US Stocks Rise and Treasury Yields Mixed Ahead of Fed Move

US stocks ended higher on Tuesday after a choppy trading session and Treasury yields were mixed ahead of the Federal Reserve’s latest monetary policy decision.

The US central bank is widely expected to announce it will raise interest rates by half a percentage point, the first increase of that size since 2000, in an effort to fight inflation. US consumer prices rose 8.5% in March, the fastest pace since 1981.

Futures markets are trading half a point higher at the next three policy meetings in June, July and September, with the Fed’s key interest rate projected to end the year at around 2.9%, from between 0.25 and the current 0.5%.

The yield on the two-year Treasury note, which moves with interest rate expectations, rose 0.04 percentage point to 2.77 percent.

While short-term yields were higher, longer-term ones fell, flattening the yield curve. The yield on the 10-year note, a benchmark for asset prices and lending rates around the world, softened to 2.98 percent; it hit 3 percent on Monday for the first time since 2018.

On Wall Street, the blue-chip S&P 500 index ended the day 0.5 percent higher and the Nasdaq Composite rose 0.2 percent. Trading volumes on the Nasdaq were 10.4% below the 100-day average and 1.7% below the 100-day average for the S&P 500.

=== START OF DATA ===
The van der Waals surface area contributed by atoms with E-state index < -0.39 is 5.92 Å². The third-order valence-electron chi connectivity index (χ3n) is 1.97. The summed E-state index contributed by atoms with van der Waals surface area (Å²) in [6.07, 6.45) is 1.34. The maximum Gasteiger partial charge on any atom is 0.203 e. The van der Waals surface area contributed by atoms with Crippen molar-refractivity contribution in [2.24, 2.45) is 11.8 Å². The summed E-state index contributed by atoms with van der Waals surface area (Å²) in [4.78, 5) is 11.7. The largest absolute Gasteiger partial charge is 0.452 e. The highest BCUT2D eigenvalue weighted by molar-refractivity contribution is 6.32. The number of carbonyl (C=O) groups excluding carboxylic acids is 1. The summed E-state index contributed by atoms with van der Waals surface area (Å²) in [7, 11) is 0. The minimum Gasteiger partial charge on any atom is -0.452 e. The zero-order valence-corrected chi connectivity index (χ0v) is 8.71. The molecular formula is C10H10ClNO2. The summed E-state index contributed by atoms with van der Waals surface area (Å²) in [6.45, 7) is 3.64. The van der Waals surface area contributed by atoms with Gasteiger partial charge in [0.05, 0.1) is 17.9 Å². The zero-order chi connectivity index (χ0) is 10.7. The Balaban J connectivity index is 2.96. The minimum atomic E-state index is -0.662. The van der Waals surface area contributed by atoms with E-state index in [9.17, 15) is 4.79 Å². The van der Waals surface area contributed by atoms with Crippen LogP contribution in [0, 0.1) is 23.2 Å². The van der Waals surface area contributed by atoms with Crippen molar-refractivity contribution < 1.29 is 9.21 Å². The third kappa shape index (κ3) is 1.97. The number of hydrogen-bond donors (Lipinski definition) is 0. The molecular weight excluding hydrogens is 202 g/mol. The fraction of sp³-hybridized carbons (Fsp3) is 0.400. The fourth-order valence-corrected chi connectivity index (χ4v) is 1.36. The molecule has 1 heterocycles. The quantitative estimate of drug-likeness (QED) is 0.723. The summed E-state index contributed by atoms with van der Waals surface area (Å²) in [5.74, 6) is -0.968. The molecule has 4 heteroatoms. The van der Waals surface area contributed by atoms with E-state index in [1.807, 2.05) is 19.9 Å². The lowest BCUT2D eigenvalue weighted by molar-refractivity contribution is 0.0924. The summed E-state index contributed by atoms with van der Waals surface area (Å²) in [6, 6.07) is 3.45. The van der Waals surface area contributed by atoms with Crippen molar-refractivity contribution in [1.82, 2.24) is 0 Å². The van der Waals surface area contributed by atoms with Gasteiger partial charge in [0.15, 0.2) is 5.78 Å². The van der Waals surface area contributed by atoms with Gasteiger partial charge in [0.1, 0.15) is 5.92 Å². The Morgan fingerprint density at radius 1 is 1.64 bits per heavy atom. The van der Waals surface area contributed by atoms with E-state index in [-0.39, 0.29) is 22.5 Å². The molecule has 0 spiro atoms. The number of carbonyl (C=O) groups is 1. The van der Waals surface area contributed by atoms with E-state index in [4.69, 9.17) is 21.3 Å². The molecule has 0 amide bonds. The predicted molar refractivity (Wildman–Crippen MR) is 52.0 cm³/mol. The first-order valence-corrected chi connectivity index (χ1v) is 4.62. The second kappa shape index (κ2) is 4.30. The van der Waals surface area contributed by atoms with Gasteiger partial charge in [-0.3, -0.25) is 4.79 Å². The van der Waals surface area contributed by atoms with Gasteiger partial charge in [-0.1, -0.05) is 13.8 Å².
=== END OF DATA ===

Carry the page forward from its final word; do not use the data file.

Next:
Lou Brien, Market Strategist at DRW Trading, said: “It’s been really quiet today, with people doing last minute bookkeeping with the Fed, adjusting positions ahead of what they will do and say tomorrow. Expectations for a 50 basis point hike have been pretty well established at this point.”

The dollar index, which measures the US currency against six others and hit a 20-year high last week, fell 0.3 percent.

Treasury yields have been on the move for weeks in anticipation of the Fed’s decision. The two-year note in April rose to its highest level since 2018. The rise in the 10-year yield from 2 to 3 percent was the fastest increase since the end of 2010.

Sovereign debt yields also rose in Europe. Germany’s 10-year Bund yield, which started the year below zero, topped 1 percent for the first time in seven years in European morning trading before settling at 0.96 percent. The UK equivalent briefly crossed 2 percent before paring some of its gains to trade 1.96 percent.

The jolt in bond markets came after the Reserve Bank of Australia raised interest rates for the first time in more than a decade on Tuesday, raising borrowing costs by 0.25 percentage point more than expected. predicted and citing inflation that had “raised up more quickly. , and at a higher level than expected”.

Australia’s 10-year bond yield hit 3.4%, a level not seen since 2014, while its more policy-sensitive two-year yield rose 0.2 percentage point to 2.73%.

The Bank of England is also expected to raise UK interest rates to their highest level since 2009 on Thursday. BoE Governor Andrew Bailey said last month that the institution walked a “very, very fine line” between tackling consumer price increases and avoiding recession risks by raising borrowing costs too high.

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